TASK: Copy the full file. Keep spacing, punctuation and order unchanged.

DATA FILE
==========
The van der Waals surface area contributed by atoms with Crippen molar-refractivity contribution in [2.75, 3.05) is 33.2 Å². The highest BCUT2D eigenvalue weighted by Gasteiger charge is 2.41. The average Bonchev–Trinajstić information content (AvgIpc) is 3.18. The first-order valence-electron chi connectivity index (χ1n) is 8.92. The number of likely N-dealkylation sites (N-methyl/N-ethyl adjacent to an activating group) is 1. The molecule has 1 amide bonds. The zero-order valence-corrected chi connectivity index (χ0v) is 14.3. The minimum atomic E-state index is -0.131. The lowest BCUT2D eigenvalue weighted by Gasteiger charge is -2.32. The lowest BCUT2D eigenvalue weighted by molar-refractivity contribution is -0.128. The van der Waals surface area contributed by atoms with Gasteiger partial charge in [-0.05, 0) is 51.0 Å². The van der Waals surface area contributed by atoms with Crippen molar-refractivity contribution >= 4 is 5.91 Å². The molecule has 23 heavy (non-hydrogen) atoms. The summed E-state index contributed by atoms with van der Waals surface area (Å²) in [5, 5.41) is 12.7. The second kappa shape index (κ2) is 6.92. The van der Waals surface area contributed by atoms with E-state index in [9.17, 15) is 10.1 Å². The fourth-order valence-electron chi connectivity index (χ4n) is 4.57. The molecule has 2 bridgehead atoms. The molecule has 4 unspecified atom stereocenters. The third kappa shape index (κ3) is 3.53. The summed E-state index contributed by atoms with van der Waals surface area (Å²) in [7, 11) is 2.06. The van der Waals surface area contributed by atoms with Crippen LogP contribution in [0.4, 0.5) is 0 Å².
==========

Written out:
The van der Waals surface area contributed by atoms with Crippen molar-refractivity contribution in [2.75, 3.05) is 33.2 Å². The highest BCUT2D eigenvalue weighted by Gasteiger charge is 2.41. The average Bonchev–Trinajstić information content (AvgIpc) is 3.18. The first-order valence-electron chi connectivity index (χ1n) is 8.92. The number of likely N-dealkylation sites (N-methyl/N-ethyl adjacent to an activating group) is 1. The molecule has 1 amide bonds. The zero-order valence-corrected chi connectivity index (χ0v) is 14.3. The minimum atomic E-state index is -0.131. The lowest BCUT2D eigenvalue weighted by Gasteiger charge is -2.32. The lowest BCUT2D eigenvalue weighted by molar-refractivity contribution is -0.128. The van der Waals surface area contributed by atoms with Gasteiger partial charge in [-0.05, 0) is 51.0 Å². The van der Waals surface area contributed by atoms with Crippen molar-refractivity contribution >= 4 is 5.91 Å². The molecule has 23 heavy (non-hydrogen) atoms. The summed E-state index contributed by atoms with van der Waals surface area (Å²) in [5, 5.41) is 12.7. The second kappa shape index (κ2) is 6.92. The van der Waals surface area contributed by atoms with E-state index in [9.17, 15) is 10.1 Å². The fourth-order valence-electron chi connectivity index (χ4n) is 4.57. The molecule has 2 bridgehead atoms. The molecule has 4 unspecified atom stereocenters. The third kappa shape index (κ3) is 3.53. The summed E-state index contributed by atoms with van der Waals surface area (Å²) in [7, 11) is 2.06. The van der Waals surface area contributed by atoms with Crippen LogP contribution in [0.4, 0.5) is 0 Å².